Want a camping option during your Four Corners road trip? Check out this itinerary
One of the significant advantages of starting road trips at the Four Corners National Monument is the variety of road trip themes available.
If national monuments are your thing, there are plenty to choose from. If you want to see magnificent cliff dwellings, that can be arranged. If you want to experience a variety of climates and natural beauty, it’s all around you.
And if your goal is to add stamps from every National Parks visitor center in the Southwestern United States, well… okay. Not all these locations have them, but you’ll get to see some colorful rock formations along the way, and maybe even learn a little about Navajo culture.
For this Four Corners road trip itinerary, we will map out a three-day round trip excursion in the Spring, taking in some natural wonders, with a mix of hotels and camping (if you choose).
On this road trip, you’ll see the rock formations of Monument Valley, the curved rock walls of Antelope Canyon and Horseshoe Bend, and finally, the hidden gem of Canyon De Chelly.
So, from our starting point at the Four Corners Monument at the junction of Arizona, Colorado, New Mexico, and Utah, let’s get on the road!
Day 1: Four Corners National Monument to Monument Valley Navajo Tribal Park
Leaving the Four Corners region, you’ll have three options for getting to Monument Valley on the Arizona/Utah border. Each takes about an hour and 45 minutes.
Along the way, you’ll probably start recognizing landscapes from movies you’ve seen. Depending on your pop culture preferences and personal demographics, you may feel compelled to quote John Wayne in The Searchers, Tom Hanks in Forrest Gump, Susan Sarandon and Geena Davis in Thelma & Louise, or Peter Fonda and Dennis Hopper in Easy Rider, all of which were filmed at least partially in the area.
Monument Valley is under the jurisdiction of the Navajo Nation, and you have the option to enlist one of their guides when you visit if you want to get a better understanding of the rich history and cultural significance of the formations you’ll be seeing (beyond their use in TV and films).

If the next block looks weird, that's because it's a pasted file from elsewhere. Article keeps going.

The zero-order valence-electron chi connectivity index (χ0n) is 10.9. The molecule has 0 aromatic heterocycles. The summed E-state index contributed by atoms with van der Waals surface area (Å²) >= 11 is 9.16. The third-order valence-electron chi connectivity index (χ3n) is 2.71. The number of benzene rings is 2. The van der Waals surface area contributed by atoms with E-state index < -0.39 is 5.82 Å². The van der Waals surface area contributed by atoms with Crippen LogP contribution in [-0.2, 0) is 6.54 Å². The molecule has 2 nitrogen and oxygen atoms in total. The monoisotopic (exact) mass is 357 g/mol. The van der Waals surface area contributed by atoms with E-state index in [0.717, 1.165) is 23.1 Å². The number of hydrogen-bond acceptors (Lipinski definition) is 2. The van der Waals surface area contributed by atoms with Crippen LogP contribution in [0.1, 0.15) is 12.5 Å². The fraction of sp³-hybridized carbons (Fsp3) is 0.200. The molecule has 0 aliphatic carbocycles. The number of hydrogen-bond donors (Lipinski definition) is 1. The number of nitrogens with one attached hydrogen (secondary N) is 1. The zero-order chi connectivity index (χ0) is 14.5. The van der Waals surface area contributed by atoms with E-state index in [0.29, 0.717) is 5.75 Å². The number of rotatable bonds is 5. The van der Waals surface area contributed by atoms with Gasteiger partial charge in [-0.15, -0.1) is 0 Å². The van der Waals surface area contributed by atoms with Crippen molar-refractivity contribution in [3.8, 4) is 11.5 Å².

Granted, you don’t have to spring for a ranger-led tour, but doing so also gives you access to areas like Mystery Valley and Hunts Mesa, which are off-limits to those on a self-guided tour.
So what are you going to see? In the simplest terms, you’ll be winding your way through the 17-mile Valley Loop Drive, featuring 11 sandstone rock formations towering 400 – 1000 feet above the desert floor, with names like East and West Mittens, Merrick Butte, Three Sisters, and John Ford’s Point.
The high season for Monument Valley is during the warmer months, from Spring to early Fall. Summer can get incredibly crowded, and the lines for taking photos in front of the more famous and picturesque rock formations get a bit long.
But this should be fine in the early Spring, and booking one of the guided tours will help you avoid the crowds.
How can a great day in Monument Valley get even better? By sleeping there. Accommodations in the Valley include hotel rooms with a view or campsites (RV and wilderness) with an even better view. Be sure to book well in advance, as spots fill up quickly.
After a night of stargazing from your room or campsite, imagine enjoying your morning cup of coffee while experiencing the sunrise over the beautiful landscape of the valley, watching the sky change color while shadows enhance the natural features of the rock formations. Bring a camera, or simply enjoy the moment as it unfolds.
Day 2: Monument Valley to Antelope Canyon